GREAT FALLS — Last week, we introduced you to this year’s class of Five Under 35. Jessi Oeleis, Anna Christofferson, Beth Branam, Tony Forster, and Michelia Rivera-Acosta were chosen out of 75 nominations from viewers.
The Five Under 35 initiative not only recognizes these outstanding young adults for their attitude and actions, but it also serves as a platform for community conversation. Every year, Five Under 35 program creator Shannon Newth asks each honoree two questions:
- What does Great Falls have going for it?
- How can Great Falls improve?
Now, Shannon is sharing more of her conversations with this year’s honorees as they answer those questions.
“I was like, Malmstrom? Is that Germany? And then when I saw the cougar at the airport I was like bring me back, I don’t know what this is and then I saw the snow was like why…why would you put me here? And to be honest it’s been a blessing,” Staff Sergeant Michelia Rivera-Acosta recalled about first arriving in Great Falls when she was assigned to Malmstrom Air Force Base.
“When I was in high school everybody ‘I can’t wait to get out of Great Falls, can’t wait to get out of here’ and I just always felt that why, why such a negative attitude towards Great Falls,” questioned Jessi Oeleis.
“I like Great Falls. I like the amenities around here,” said Anna Christofferson.
“You do see a lot of people helping out each other and that to me is the biggest positive of Great Falls,” said Tony Forster.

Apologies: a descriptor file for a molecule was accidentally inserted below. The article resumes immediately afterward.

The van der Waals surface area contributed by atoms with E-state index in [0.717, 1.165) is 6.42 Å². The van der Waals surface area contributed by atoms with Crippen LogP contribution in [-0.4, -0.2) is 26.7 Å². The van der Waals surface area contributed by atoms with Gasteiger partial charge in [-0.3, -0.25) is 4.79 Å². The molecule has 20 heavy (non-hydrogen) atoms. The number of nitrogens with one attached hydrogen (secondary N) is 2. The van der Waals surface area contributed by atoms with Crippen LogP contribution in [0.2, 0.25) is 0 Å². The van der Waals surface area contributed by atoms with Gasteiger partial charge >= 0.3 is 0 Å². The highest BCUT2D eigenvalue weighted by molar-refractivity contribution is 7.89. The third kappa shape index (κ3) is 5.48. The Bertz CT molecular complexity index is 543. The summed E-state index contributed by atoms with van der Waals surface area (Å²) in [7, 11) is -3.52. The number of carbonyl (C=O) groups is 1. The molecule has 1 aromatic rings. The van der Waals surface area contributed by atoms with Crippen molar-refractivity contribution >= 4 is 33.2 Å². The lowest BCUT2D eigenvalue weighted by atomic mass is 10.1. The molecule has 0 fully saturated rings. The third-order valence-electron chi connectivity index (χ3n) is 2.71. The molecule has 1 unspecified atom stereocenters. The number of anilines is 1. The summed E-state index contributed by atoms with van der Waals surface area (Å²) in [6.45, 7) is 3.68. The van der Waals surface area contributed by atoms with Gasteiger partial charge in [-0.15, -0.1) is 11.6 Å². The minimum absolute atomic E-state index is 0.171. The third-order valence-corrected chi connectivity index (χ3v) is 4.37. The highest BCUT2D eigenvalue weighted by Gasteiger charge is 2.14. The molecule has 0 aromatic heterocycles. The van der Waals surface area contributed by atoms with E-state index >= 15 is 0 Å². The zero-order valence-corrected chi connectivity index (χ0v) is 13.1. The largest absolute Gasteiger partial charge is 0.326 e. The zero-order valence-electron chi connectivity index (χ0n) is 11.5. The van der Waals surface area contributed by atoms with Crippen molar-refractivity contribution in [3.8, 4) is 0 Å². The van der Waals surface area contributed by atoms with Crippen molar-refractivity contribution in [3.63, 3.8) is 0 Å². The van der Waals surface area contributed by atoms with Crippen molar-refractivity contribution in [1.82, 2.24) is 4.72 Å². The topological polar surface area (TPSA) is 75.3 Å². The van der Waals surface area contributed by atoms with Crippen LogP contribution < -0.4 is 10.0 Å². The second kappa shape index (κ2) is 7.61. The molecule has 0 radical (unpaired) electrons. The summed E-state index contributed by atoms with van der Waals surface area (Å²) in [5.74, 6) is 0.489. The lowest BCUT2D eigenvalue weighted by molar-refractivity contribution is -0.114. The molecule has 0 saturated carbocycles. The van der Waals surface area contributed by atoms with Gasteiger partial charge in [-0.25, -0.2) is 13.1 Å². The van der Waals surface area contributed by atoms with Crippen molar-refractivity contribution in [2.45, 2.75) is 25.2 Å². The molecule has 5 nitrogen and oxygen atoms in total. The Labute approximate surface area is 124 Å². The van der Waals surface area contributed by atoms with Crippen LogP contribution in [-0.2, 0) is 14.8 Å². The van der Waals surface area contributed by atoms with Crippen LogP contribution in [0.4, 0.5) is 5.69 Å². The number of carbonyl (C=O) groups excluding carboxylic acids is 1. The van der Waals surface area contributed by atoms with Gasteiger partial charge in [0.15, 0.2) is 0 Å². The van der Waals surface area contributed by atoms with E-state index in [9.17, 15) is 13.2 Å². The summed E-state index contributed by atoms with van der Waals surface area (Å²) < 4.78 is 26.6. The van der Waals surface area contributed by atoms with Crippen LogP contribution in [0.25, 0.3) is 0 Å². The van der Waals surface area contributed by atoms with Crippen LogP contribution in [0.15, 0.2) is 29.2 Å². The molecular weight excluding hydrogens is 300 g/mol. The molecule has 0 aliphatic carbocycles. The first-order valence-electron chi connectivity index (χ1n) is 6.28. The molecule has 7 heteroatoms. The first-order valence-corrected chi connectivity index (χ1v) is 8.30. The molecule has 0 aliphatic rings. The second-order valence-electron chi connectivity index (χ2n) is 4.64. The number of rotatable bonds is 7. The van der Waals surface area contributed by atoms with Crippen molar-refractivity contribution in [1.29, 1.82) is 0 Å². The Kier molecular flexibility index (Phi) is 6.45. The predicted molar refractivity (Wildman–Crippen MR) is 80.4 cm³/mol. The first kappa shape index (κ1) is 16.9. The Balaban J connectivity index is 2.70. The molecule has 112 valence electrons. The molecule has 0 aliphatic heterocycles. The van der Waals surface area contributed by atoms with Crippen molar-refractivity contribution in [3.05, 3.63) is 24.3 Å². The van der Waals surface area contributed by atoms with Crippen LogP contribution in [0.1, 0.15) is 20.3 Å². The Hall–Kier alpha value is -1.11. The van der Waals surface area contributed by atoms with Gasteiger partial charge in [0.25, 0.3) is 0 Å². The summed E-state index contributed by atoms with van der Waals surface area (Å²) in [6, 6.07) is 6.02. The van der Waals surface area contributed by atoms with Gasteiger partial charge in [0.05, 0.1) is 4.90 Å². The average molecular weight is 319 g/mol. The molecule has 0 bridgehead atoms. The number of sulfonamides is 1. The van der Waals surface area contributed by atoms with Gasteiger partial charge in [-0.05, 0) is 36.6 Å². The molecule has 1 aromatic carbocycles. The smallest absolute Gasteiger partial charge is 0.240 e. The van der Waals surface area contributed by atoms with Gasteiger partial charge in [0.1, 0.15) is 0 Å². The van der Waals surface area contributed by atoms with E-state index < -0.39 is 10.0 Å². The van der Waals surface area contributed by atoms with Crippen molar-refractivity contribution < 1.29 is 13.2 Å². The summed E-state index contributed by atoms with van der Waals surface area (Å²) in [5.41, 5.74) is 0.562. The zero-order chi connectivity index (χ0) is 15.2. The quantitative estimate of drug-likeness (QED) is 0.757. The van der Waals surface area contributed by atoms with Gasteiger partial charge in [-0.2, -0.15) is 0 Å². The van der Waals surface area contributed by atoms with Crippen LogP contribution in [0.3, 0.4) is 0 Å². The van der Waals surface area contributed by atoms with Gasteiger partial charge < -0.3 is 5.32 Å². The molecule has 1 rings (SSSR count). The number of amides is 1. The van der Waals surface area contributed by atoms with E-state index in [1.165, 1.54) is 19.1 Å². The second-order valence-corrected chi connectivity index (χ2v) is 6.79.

“I’ve seen a lot of development in Great Falls just from my perspective and I think even if you take one example of the downtown area,” Beth Branam explained.
“Great Falls has a lot of younger people that are either choosing to stay here or coming back here and that is really fun to see because not only are they choosing to be here but also really having an active role in our community,” explained Oeleis.
“The need all over town is absolutely mind boggling to someone like me who..I didn’t’ struggle to have food when I grew up. I didn’t realize so many people did. That the need was so much,” Christofferson explained.
“I think there is a lot to do in Great Falls. I think you just got to kind of go out and look for it. You can go hiking, fishing, hunting you know there’s a lot of stuff out there that you can do in Great Falls and I think I’m just gonna kind of find your own way,” Forster explained.
“I think the way that we could improve is to really support our local events and when there are people trying so hard to make this a better community, to really try to be involved,” Oeleis said.
“I think that it is amazing, like for instance like we have ramen spot now, we have pho, we had a Jamaican restaurant. Having businesses like that is going to bring more people to come to Great Falls and then people feel like at home,” explained Rivera-Acosta.
“If the commission would try to make it a little easier and more enticing for new business is to come it would definitely help Great Falls,” Christofferson explained.
“Just continue to be open to new developments or things that we’ve not had before. I know that when new things come about there’s a lot of questions, a lot of worry sometimes but I think just keeping an open mind about it and then if it’s right for Great Falls, considering it,” Branam said.
“We are so lucky to live where we live,” Oeleis said.
“There’s a lot to be grateful for and there’s really a lot out there. You have to be willing to see it and you have to take that time. You’re not gonna see it in your house you have to get out there,” said Branam.
“Keep pushing forward and continue this legacy and continue honoring people of all of all cultures,” encouraged Rivera-Acosta.
“This is great place to live and I love it,” Forster said.